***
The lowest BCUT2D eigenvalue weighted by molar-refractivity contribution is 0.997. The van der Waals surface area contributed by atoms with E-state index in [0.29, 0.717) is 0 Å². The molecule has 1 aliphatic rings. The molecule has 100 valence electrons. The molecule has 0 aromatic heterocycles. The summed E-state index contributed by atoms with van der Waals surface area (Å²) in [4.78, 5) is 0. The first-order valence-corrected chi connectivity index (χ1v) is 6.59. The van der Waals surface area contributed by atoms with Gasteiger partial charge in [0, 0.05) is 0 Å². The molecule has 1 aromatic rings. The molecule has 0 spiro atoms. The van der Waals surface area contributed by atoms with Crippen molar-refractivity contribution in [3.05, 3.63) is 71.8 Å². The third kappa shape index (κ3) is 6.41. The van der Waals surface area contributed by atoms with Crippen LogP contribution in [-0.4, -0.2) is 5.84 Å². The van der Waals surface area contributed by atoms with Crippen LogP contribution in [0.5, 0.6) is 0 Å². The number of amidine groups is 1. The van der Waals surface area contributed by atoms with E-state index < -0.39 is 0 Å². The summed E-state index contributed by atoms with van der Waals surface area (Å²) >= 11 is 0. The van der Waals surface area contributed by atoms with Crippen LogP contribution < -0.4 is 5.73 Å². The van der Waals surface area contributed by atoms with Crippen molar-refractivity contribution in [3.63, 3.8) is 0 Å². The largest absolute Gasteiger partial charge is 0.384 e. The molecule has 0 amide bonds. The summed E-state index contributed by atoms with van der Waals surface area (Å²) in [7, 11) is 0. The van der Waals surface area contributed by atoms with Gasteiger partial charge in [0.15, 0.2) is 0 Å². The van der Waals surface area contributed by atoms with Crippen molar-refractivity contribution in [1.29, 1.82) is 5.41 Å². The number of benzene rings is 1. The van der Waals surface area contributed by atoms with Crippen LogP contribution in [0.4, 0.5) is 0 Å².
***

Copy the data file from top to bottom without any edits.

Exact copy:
The lowest BCUT2D eigenvalue weighted by molar-refractivity contribution is 0.997. The van der Waals surface area contributed by atoms with E-state index in [0.29, 0.717) is 0 Å². The molecule has 1 aliphatic rings. The molecule has 100 valence electrons. The molecule has 0 aromatic heterocycles. The summed E-state index contributed by atoms with van der Waals surface area (Å²) in [4.78, 5) is 0. The first-order valence-corrected chi connectivity index (χ1v) is 6.59. The van der Waals surface area contributed by atoms with Gasteiger partial charge in [0, 0.05) is 0 Å². The molecule has 1 aromatic rings. The molecule has 0 spiro atoms. The van der Waals surface area contributed by atoms with Crippen molar-refractivity contribution in [3.05, 3.63) is 71.8 Å². The third kappa shape index (κ3) is 6.41. The van der Waals surface area contributed by atoms with Crippen LogP contribution in [-0.4, -0.2) is 5.84 Å². The van der Waals surface area contributed by atoms with Crippen LogP contribution in [0.5, 0.6) is 0 Å². The number of amidine groups is 1. The van der Waals surface area contributed by atoms with E-state index < -0.39 is 0 Å². The summed E-state index contributed by atoms with van der Waals surface area (Å²) >= 11 is 0. The van der Waals surface area contributed by atoms with Crippen LogP contribution < -0.4 is 5.73 Å². The van der Waals surface area contributed by atoms with Crippen molar-refractivity contribution in [3.63, 3.8) is 0 Å². The largest absolute Gasteiger partial charge is 0.384 e. The molecule has 0 amide bonds. The summed E-state index contributed by atoms with van der Waals surface area (Å²) in [7, 11) is 0. The van der Waals surface area contributed by atoms with Gasteiger partial charge in [0.15, 0.2) is 0 Å². The van der Waals surface area contributed by atoms with Crippen molar-refractivity contribution in [1.29, 1.82) is 5.41 Å². The number of benzene rings is 1. The van der Waals surface area contributed by atoms with Crippen LogP contribution in [0.4, 0.5) is 0 Å².